While you may not be familiar with Jo Rad Silver‘s solo material, there’s a good chance that you’ve experienced his work in one way or another. As a productive contributor with Assemble Sound, member of the experimental music group YAK, and supporter of Detroit Sound Conservancy, he is a steady presence in Detroit’s music scene.
Following the recent successful Detroit Sound Conservancy conference and a rigorous election cycle, Silver capped a whirlwind week with another solid iteration of his Technically, Yeah series at Donovan’s on Thursday night, which also functioned as the listening party for his long awaited debut, Superhero Elevator Techno, (S.E.T.).
Inspired by his younger brother’s reaction after first hearing his music, the name Superhero Elevator Techno conjures a variety of connotations. What do you get when you combine a disciplined genre with a familiar ambience and an audacious flare? The project description offers a few more clues, while still remaining tastefully obscure:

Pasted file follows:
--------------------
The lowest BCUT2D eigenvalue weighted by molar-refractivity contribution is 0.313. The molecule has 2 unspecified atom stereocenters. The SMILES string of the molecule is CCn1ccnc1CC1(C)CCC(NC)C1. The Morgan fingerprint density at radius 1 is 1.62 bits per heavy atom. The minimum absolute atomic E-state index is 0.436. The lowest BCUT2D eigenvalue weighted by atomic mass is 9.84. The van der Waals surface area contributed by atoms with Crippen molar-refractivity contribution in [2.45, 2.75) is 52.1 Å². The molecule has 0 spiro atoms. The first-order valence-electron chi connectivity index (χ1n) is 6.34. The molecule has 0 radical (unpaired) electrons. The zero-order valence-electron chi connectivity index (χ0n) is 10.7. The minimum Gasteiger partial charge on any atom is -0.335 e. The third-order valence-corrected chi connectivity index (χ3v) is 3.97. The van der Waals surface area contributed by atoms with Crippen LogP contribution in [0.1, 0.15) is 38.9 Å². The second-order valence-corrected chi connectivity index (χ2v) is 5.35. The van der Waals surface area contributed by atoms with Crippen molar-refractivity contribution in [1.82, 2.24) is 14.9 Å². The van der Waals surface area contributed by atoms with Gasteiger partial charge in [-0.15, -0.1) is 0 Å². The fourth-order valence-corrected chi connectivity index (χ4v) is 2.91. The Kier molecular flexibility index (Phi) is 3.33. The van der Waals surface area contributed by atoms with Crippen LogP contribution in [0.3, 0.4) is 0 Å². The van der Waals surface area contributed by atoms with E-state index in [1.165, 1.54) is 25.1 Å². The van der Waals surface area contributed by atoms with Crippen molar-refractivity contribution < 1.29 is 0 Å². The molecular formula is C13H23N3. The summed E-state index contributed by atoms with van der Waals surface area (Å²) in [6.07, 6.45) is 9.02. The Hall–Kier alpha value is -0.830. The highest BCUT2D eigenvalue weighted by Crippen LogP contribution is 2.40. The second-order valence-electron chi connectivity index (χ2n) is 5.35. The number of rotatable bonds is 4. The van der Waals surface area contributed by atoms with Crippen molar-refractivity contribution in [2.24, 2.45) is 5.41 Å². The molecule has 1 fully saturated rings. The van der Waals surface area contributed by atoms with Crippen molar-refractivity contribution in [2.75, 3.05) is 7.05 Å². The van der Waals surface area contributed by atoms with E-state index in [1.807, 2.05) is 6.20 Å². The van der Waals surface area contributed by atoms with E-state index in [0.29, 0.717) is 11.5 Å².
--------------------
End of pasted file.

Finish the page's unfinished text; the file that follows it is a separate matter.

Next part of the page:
“Intention meets machine in this investigation of musical dialect. A genuine exploration, birthed from curiosity, refined by progression, and presented as a testament to the journey itself. Superhero Elevator Techno is a psychedelic aural excursion of subtle proportions, and an introduction to Jo Rad Silver.”
Jo Rad Silver (has) a sound that draws from a span of influences: krautrock laced within techno, new wave pumped full of acid, industrial fused with indie pop. The result is both accessible and intelligent, a blend of engaging aesthetics and technical capability.
Armed with his studio of instruments, his creative process mirrors his approach to performance: meticulous attention to detail and commitment to technique blends with fortuitous versatility to create an experience, both in recorded artifact and live presentation, that invites a range of tastes and engages careful listeners.
With a studied visual aesthetic and a tantalizing promise for new work to come, S.E.T. is a worthwhile listen from this steadfast supporter of, and contributor to Detroit’s electronic music scene.
Photos by GOOD-PALS, album art by JRS.